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The Deepening Significance of DEI

By Cesar J. Bravo, MD

Diversity is often defined as the presence of differences within a given setting, and Equity is frequently defined as the process of ensuring that processes and programs are impartial and fair. Finally, Inclusion is often defined as the practice of ensuring that people feel a sense of belonging in the workplace or in a field of specialty. Over the years, the significance of these words has deepened for me.

Growing up on the Caribbean Island of Puerto Rico, I was fortunate enough to experience inclusion and equity within a diverse group of people.  Puerto Rico, “La Isla del Encanto”, is made up of a collage of people with multiple ethnicities in which diversity is the norm. The University of Puerto Rico Orthopedic Program reflected this aspect of the island’s culture. As the sole Level I trauma medical center in the Caribbean, diverse surgical residents were taught to treat patients from all walks of life and socio-economic backgrounds, fairly and impartially.

I was blessed with mentors in hand surgery also committed to inclusion and equity. At the hand surgery fellowship at Mayo Clinic Rochester, MN, hand surgery “consultants”, all with different backgrounds and training, instilled the fundamentals of hand surgery to this young surgeon in an inclusive way. I still remember my first day of surgery as a new hand fellow. While dissecting a revision Dupuytren’s contracture adductor digiti quinti cord with significant altered anatomy, one of my mentors, Allen T. Bishop, M.D., whispered in my ear, “Look around—you’re operating at the Mayo Clinic”. In this foreign place, I truly felt included for the first time as multiple visitors in the operating theater watched this master surgeon take me through this case with a newly purchased set of loupes. Without my mentors’ and Mayo Clinic’s commitment to equity, I could not have become the surgeon I am today.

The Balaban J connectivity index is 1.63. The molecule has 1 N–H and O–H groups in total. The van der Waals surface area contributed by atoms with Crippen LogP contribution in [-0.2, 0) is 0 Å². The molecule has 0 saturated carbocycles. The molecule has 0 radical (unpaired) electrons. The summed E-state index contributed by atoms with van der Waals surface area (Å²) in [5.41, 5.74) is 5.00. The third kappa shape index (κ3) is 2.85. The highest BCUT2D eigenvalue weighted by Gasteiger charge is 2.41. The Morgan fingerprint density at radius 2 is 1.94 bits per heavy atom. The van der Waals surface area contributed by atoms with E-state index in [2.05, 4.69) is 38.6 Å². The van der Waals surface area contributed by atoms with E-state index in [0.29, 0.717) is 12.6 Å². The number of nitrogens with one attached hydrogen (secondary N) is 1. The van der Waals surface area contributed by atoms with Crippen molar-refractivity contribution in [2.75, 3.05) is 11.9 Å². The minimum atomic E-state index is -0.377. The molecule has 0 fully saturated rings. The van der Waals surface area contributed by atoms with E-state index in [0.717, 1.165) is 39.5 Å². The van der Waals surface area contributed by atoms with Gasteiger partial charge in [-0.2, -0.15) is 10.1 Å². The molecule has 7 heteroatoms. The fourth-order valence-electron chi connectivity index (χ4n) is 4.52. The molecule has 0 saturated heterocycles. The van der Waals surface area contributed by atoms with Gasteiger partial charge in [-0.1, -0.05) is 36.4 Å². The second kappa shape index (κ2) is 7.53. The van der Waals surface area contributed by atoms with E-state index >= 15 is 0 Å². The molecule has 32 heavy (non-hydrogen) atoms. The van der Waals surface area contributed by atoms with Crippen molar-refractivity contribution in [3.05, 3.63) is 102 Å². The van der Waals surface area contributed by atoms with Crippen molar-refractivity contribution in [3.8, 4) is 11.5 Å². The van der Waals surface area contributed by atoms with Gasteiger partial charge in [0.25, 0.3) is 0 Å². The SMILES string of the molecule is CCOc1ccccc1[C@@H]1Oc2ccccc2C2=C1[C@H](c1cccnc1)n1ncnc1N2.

To say that there haven’t been any bumps in the road would be misleading. We have yet to eliminate all the difficulties that face minorities in the specialty we love. Furthermore, I would be remiss not to share my journey without the mention of experiences of implicit bias. Yes, they did and still do exist. However, the impact of the individuals who grasp the type of environment for which we are striving is my focus. Now, I have the privilege to lead an inclusive hand surgery fellowship program in Roanoke, VA where we train hand fellows from different backgrounds with a core of culturally diverse talented faculty. The ability to give back to a profession that has given me so much is an honor.  

The reason diversity, equity, and inclusion are more significant than the definitions I started with is this: a commitment to these values made the profession I love a possibility. Of course, it is vital for the growth of the ASSH to draw under-represented minorities into our field. However, it is also vital for those individuals aspiring to join the profession we love—some of which, without our efforts, will meet unnecessary and inequitable resistance. Those of us from under-represented communities and backgrounds need to pave the way so inequitable expectations no longer exist for our future colleagues. We all need to continue working toward inclusion for future members so that ASSH can stand as a shining example of equity, diversity, and inclusion. 

Cesar J. Bravo, MD
Program Director, Virginia Tech Carilion School of Medicine Hand Fellowship
Hand and Upper Extremity Surgery
Brachial Plexus and Peripheral Nerve Surgery
Associate Professor, Virginia Tech Carilion School of Medicine
Assistant Clinical Professor of Orthopaedics, University of Virginia 
Institute for Orthopaedics and Neurosciences

Comment (1)
Jeffrey C. King
November 19, 2021 1:17 am

Bravo!!! Bravo, well written!


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